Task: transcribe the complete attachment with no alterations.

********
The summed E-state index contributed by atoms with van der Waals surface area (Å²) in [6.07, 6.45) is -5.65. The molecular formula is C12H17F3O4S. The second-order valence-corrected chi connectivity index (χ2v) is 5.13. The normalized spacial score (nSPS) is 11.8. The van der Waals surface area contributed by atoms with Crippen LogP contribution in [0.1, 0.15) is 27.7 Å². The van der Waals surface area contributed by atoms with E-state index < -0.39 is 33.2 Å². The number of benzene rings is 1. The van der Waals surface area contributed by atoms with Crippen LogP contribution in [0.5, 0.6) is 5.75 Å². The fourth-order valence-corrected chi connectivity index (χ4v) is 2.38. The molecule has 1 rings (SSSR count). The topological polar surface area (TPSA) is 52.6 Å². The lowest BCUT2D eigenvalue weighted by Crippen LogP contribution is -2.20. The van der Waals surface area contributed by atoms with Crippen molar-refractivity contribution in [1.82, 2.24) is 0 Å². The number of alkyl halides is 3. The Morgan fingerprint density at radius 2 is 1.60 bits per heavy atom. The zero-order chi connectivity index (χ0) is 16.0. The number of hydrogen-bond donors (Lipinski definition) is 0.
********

The summed E-state index contributed by atoms with van der Waals surface area (Å²) in [6.07, 6.45) is -5.65. The molecular formula is C12H17F3O4S. The second-order valence-corrected chi connectivity index (χ2v) is 5.13. The normalized spacial score (nSPS) is 11.8. The van der Waals surface area contributed by atoms with Crippen LogP contribution in [0.1, 0.15) is 27.7 Å². The van der Waals surface area contributed by atoms with E-state index < -0.39 is 33.2 Å². The number of benzene rings is 1. The van der Waals surface area contributed by atoms with Crippen LogP contribution in [0.5, 0.6) is 5.75 Å². The fourth-order valence-corrected chi connectivity index (χ4v) is 2.38. The molecule has 1 rings (SSSR count). The topological polar surface area (TPSA) is 52.6 Å². The lowest BCUT2D eigenvalue weighted by Crippen LogP contribution is -2.20. The van der Waals surface area contributed by atoms with Crippen molar-refractivity contribution in [1.82, 2.24) is 0 Å². The number of alkyl halides is 3. The Morgan fingerprint density at radius 2 is 1.60 bits per heavy atom. The zero-order chi connectivity index (χ0) is 16.0. The number of hydrogen-bond donors (Lipinski definition) is 0.